The Movie Waffler First Look Review - RIOT GIRLS | The Movie Waffler

First Look Review - RIOT GIRLS

riot girls review
Two tribes of teenagers battle in a world where adults have been wiped out by a plague.

Review by Benjamin Poole

Directed by: Jovanka Vuckovic

Starring: Madison Iseman, Jenny Raven, Paloma Kwiatkowski, Jake Sim, Munro Chambers

riot girls poster

When it comes to summarising the narrative context of Riot Girls, there’s no beating the witty and concise method of elucidation employed by the film itself: in bright animation reminiscent of 1960s Marvel comics (think the bold definitions of Steranko rather than the soft edges of Kirby), the film exposits how every adult in the world has gone and died of a strange illness over the last year, leaving the kids to make sense of this brave new world (an irresistible premise similarly utilised across YA literature such as Charlie Higson’s Enemy and Michael Grant’s Gone series).

riot girls review

Kids they may be (and, in the main, we’re talking the business end of childhood here, no babies etc, thank heavens) but they’re still people after all, and as such they have delineated their small town into strict residential zones based upon cultural backgrounds and pre-plague social standing. The west side is dominated by the sort of kids who expect you to be impressed by their clothing labels and their apparent ability to throw/kick about a ball: the jocks (they all wear those sport jerseys with big capital letters on them which, in teen films, are always a helpful shorthand of the wearer being a bit of a prick). And the east side is given over to the sort of kids you and I probably were in school: interesting, cool outsiders whom the jocks neither understand or tolerate, and as such are behoved to adapt their daily in order to avoid the varsity clad bullies.

riot girls review
Two such Eastsiders are Nat (Madison Iseman - blonde and sweet) and Scratch (Paloma Kwiatkowski - punk AF), who we pick up with post-animation during a supply run. It’s rich pickings as the two happen upon the desiccated corpses of a couple of adults who decided to eat a bullet rather than succumb to the mysterious plague. This means there is a gun, which Scratch literally prises from the cold dead hands of the dead fella holding it. Presumably our girls are raiding the house of Mr and Mrs Chekov, though, because this particular firearm will come into crucial play as the film progresses, with fatal conflict arising when the jocks kidnap one of Nat and Scratch’s grungey gang (the film is set in an alternative '90s)…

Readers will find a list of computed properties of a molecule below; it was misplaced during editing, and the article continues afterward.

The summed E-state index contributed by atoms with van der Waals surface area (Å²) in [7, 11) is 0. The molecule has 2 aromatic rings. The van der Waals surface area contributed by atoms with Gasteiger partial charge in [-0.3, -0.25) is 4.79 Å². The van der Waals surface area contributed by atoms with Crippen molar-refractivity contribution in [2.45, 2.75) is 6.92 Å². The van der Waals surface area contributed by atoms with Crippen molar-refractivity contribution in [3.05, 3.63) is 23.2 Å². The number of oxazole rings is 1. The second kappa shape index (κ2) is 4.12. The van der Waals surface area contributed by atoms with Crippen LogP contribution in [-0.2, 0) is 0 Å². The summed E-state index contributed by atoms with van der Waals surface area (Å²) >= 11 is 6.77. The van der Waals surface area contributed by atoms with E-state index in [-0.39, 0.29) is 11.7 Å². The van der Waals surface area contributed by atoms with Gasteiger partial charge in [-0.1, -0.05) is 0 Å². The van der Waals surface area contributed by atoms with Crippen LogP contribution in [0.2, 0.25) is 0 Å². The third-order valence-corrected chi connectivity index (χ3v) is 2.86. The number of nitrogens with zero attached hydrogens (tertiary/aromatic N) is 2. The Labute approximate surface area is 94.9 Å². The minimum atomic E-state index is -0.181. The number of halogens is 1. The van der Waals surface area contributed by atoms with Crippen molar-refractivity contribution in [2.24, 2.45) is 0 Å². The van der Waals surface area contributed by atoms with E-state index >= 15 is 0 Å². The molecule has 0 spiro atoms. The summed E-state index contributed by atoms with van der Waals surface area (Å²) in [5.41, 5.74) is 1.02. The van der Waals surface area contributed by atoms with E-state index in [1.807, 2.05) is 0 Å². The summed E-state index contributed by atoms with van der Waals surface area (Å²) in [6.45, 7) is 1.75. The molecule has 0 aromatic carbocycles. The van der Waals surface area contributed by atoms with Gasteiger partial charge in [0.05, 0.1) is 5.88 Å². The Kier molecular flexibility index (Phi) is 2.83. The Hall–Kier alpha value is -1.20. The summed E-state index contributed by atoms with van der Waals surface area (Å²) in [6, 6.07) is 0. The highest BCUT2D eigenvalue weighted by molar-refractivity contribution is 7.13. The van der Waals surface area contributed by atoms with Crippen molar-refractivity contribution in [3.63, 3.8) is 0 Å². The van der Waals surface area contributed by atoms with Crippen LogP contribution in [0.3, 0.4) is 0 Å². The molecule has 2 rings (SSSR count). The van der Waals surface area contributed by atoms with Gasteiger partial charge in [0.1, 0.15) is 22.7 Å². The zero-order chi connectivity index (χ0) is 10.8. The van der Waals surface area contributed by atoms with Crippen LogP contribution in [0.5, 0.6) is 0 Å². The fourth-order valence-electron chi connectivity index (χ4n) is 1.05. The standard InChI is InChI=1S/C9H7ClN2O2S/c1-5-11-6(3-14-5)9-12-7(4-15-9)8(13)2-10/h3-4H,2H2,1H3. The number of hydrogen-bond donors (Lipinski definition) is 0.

riot girls review
Directing from a screenplay by Katherine Collins (a veteran of television writing, a training ground which always engenders tightly organised scripting, and who is clearly writing from a more personal perspective here: I had to smile when I did my imdb research and clocked how much Collins looks like an adult version of Kwiatkowski), Jovanka Vuckovic keeps the action snappy and the tone poppy, with the West Side Story meets The Hunger Games dynamic allowing for much sub-genre shindiggery. This is Vuckovic’s debut feature, but she has been integral to the horror community for time: she was EIC of Rue Morgue magazine for a long spell and has made several shorts preceding Riot Girls (please seek out The Captured Bird - it is gorgeous), following her start as an award winning visual artist. As such, Riot Girls is steeped in the sort of playful referencing and deep cut nods that only a true aficionado could administer (a favourite was the pitch perfect '80s power balladry which accompanies the Eastsiders; ♫ Danger in the air! ♫). Within this shifting genre framework, Riot Girls explores such themes as social responsibility, learned entitlement and loyalty.

Like the provocative '90s musical movement from which the film takes its name, Riot Girls is an eclectic prospect and quite possibly won’t be everyone’s can of OK Soda, but for any Westsiders reading, Nat and Scratch are going to be the rebel girl queens of your world.

Riot Girls is in North American cinemas from September 13th. A UK release has yet to be announced.

2019 movie reviews